- Next, start coming up with sub-niches. If you’re in cell phones, you could focus on mid-tier non-Galaxy Android devices. If you’re in IoT items, you can focus on various Internet-enabled thermostats.
- Finally, with your list of ideas, scout out the competition. Look at how much traffic these niches are getting, look at how many sites are competing for the niche, and look for how strong the competition happens to be. Of note here is the bit about Fred liking sites with strong branding and media content. If your niche is dominated by sites without too much in the way of images outside of product images, no real logo or color, and anything like that, you have a better chance of pulling ahead if you do those things.
Normally, I would mention picking a domain name higher on this process, but you generally want a domain name that’s somewhat relevant to your niche. Avoid exact match or other keyword domains, though. The Points Guy is a website about credit card points, and that’s fine. Hardware Revolution is a site about computer hardware, and that’s fine. They’re both strong brands. Something like BestInternetThermostats.com isn’t going to be a very strong brand. Someone who does nothing but cover Samsung Galaxy devices could the TheGalaxyMan.com and come out fine. Personality and relevance is key.
When it comes to ranking a site, content is key. You need to publish enough content right off the bat that your site is robust. You also need to keep publishing content on a regular schedule, even if that schedule is fairly rare, so there’s something new every so often. This keeps your site in ongoing relevance, particularly if you’re publishing something newsworthy or related to current events or trends in your niche.
The key, regardless of niche, is that your content needs to have a lot of value. Don’t simply write a “top 5 iPhones” article with a list of recent iPhones. Write detailed reviews digging into specs. Write tutorials on how to replace parts of the device or how to install updates or troubleshoot errors. Write guides on what accessories work best and what ones fall flat, and make your experience sound firsthand and reasonable.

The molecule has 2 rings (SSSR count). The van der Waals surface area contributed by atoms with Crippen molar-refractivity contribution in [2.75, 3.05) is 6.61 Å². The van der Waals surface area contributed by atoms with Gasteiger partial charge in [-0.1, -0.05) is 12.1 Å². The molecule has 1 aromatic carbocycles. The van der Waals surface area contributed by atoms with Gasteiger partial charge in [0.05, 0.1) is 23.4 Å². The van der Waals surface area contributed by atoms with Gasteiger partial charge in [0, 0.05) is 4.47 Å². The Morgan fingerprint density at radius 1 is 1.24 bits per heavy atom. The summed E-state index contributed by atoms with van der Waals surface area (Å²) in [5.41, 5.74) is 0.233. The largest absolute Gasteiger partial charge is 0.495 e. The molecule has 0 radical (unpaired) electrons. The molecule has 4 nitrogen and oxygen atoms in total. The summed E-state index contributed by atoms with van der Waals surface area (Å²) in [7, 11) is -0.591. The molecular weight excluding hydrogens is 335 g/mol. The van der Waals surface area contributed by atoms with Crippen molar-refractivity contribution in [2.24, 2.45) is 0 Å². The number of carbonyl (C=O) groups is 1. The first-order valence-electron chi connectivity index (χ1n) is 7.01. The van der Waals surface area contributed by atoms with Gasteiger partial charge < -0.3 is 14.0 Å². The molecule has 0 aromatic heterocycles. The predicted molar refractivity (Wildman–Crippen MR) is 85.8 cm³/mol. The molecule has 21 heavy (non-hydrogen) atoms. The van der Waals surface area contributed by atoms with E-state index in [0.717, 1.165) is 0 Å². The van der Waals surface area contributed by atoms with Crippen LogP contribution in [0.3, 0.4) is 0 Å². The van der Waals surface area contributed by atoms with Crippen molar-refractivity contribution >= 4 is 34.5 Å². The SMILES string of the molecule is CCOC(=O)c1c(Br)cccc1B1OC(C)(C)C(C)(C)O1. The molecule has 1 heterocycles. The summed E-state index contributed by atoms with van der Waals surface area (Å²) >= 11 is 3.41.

If you have to pay writers for your content, do so. You should aim for 1500-2000-word posts on average, and enough of them to keep your site active for quite a while. People always talk about niche sites being mostly passive, and that’s true in the sense that you don’t have to deal with fulfillment, customer service, product development, or sales. On the other hand, you do have to perform regular maintenance to keep your site up and ranking. When algorithm changes or new competition come up and drive down your rank, it hurts sales. You need to keep on top of things to make sure you respond quickly.
Your keyword research will help guide the kinds of content you can write. Every post should be relevant to your niche, valuable to your audience, focused on convincing people to buy something via extolling the virtues of the product, and it should sound reasonable. No one likes a 5-star shill for a product with 2 stars on Amazon. This guide goes into detail about how to research and create content. It’s an excellent place to start.
Growing your site can take many forms. For the most part, what you want to be doing is publishing more content in more varied expansions of your niche. Someone who starts out with a narrow site about internet-enabled thermostats can expand to internet-enabled light bulbs, wearable tech like watches, fitness trackers, and all sorts of other devices. The key is to slowly expand your area of influence, while maintaining your core presence such that you’re impossible to outrank.
Creating and publishing this much content will take time, and it can very easily slip beyond the bounds of the traditional passive niche income stream. It’s worth it, though; an expanded niche site with dominant rankings can become an extremely strong source of income, and the larger and broader your site is, the more resilient it becomes to both attempts to outrank it and changes to search that could hurt it.
Another part of growth is your on-site SEO. There’s a lot that goes into this, but it’s all very basic stuff. Optimize keyword usage in posts, in meta data, and in titles. Format articles properly. Use Schema markup if you’re posting that kind of information. The most important part is images and video; you want a lot of both, and you want to make them accessible to Google via captions, alt text, and transcripts. The media content is to satisfy Fred, and the SEO is to satisfy Google in general.
Link building is tricky to a niche site, because niche sites are clearly optimized for affiliate sales, and a lot of link building strategies don’t work on sites like that. However, you can still work on creating and sharing infographics, creating forum and comment links, guest posting on relevant sites, and other strategies can help. It’s harder to get those links, because people like linking to niche sites less, but ideally the quality of your content will outweigh that. Every link helps, and every link builds upon the rest.
You can attempt social marketing and a newsletter, but these are much harder to automate and harder to pass off as natural when you do. They’re a lot more work, for questionable benefit; how much loyalty are you going to inspire in an audience when your primary offering is Amazon links? That said, if you can provide valuable enough content, you can inspire brand loyalty in someone, even if it’s a smaller audience than other brands can pull in. Any loyalty is better than none at all.